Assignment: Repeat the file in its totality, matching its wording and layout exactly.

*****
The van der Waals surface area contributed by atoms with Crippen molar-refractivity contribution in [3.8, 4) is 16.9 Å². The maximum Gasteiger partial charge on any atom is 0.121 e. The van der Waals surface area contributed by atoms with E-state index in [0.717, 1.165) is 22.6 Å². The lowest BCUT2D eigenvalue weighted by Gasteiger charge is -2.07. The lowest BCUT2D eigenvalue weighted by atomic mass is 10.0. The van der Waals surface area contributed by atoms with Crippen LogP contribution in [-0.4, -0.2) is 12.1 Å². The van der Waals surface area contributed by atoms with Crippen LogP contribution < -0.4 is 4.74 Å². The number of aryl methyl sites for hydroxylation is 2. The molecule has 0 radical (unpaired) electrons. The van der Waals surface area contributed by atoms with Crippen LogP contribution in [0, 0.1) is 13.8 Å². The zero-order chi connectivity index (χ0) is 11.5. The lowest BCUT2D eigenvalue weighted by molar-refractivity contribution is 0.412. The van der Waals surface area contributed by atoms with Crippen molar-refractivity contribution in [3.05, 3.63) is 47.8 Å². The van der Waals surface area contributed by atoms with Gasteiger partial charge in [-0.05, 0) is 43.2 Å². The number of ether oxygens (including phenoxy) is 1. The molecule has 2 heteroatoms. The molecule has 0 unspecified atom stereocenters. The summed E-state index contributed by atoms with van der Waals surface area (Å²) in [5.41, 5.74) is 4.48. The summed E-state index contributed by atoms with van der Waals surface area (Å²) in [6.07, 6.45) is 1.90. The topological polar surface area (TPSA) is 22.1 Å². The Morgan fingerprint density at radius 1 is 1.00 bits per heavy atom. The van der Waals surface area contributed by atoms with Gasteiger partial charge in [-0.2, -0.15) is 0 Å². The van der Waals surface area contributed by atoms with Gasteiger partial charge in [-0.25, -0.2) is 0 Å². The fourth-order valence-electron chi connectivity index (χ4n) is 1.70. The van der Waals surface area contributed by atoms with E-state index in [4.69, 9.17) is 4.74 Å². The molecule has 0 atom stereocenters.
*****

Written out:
The van der Waals surface area contributed by atoms with Crippen molar-refractivity contribution in [3.8, 4) is 16.9 Å². The maximum Gasteiger partial charge on any atom is 0.121 e. The van der Waals surface area contributed by atoms with E-state index in [0.717, 1.165) is 22.6 Å². The lowest BCUT2D eigenvalue weighted by Gasteiger charge is -2.07. The lowest BCUT2D eigenvalue weighted by atomic mass is 10.0. The van der Waals surface area contributed by atoms with Crippen LogP contribution in [-0.4, -0.2) is 12.1 Å². The van der Waals surface area contributed by atoms with Crippen LogP contribution < -0.4 is 4.74 Å². The number of aryl methyl sites for hydroxylation is 2. The molecule has 0 radical (unpaired) electrons. The van der Waals surface area contributed by atoms with Crippen LogP contribution in [0, 0.1) is 13.8 Å². The zero-order chi connectivity index (χ0) is 11.5. The lowest BCUT2D eigenvalue weighted by molar-refractivity contribution is 0.412. The van der Waals surface area contributed by atoms with Crippen molar-refractivity contribution in [3.05, 3.63) is 47.8 Å². The van der Waals surface area contributed by atoms with Gasteiger partial charge in [-0.05, 0) is 43.2 Å². The number of ether oxygens (including phenoxy) is 1. The molecule has 2 heteroatoms. The molecule has 0 unspecified atom stereocenters. The summed E-state index contributed by atoms with van der Waals surface area (Å²) in [5.41, 5.74) is 4.48. The summed E-state index contributed by atoms with van der Waals surface area (Å²) in [6.07, 6.45) is 1.90. The topological polar surface area (TPSA) is 22.1 Å². The Morgan fingerprint density at radius 1 is 1.00 bits per heavy atom. The van der Waals surface area contributed by atoms with Gasteiger partial charge in [-0.2, -0.15) is 0 Å². The van der Waals surface area contributed by atoms with Gasteiger partial charge in [-0.25, -0.2) is 0 Å². The fourth-order valence-electron chi connectivity index (χ4n) is 1.70. The van der Waals surface area contributed by atoms with E-state index in [4.69, 9.17) is 4.74 Å². The molecule has 0 atom stereocenters.